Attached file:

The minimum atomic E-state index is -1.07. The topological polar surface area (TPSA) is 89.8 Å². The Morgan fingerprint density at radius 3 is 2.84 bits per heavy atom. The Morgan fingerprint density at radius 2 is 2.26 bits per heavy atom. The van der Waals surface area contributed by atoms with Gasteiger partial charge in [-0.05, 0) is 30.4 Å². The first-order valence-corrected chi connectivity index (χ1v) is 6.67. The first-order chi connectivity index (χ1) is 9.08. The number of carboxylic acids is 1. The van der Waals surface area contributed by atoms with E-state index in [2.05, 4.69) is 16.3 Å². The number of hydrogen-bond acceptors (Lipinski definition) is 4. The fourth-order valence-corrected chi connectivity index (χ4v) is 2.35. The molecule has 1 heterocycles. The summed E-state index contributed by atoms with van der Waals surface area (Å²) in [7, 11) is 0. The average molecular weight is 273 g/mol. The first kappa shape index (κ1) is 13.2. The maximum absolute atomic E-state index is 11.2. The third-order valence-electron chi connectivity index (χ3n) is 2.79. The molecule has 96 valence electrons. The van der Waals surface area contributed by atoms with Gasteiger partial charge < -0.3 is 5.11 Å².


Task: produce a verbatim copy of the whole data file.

The minimum atomic E-state index is -1.07. The topological polar surface area (TPSA) is 89.8 Å². The Morgan fingerprint density at radius 3 is 2.84 bits per heavy atom. The Morgan fingerprint density at radius 2 is 2.26 bits per heavy atom. The van der Waals surface area contributed by atoms with Gasteiger partial charge in [-0.05, 0) is 30.4 Å². The first-order valence-corrected chi connectivity index (χ1v) is 6.67. The first-order chi connectivity index (χ1) is 9.08. The number of carboxylic acids is 1. The van der Waals surface area contributed by atoms with E-state index in [2.05, 4.69) is 16.3 Å². The number of hydrogen-bond acceptors (Lipinski definition) is 4. The fourth-order valence-corrected chi connectivity index (χ4v) is 2.35. The molecule has 1 heterocycles. The summed E-state index contributed by atoms with van der Waals surface area (Å²) in [7, 11) is 0. The average molecular weight is 273 g/mol. The first kappa shape index (κ1) is 13.2. The maximum absolute atomic E-state index is 11.2. The third-order valence-electron chi connectivity index (χ3n) is 2.79. The molecule has 96 valence electrons. The van der Waals surface area contributed by atoms with Gasteiger partial charge < -0.3 is 5.11 Å².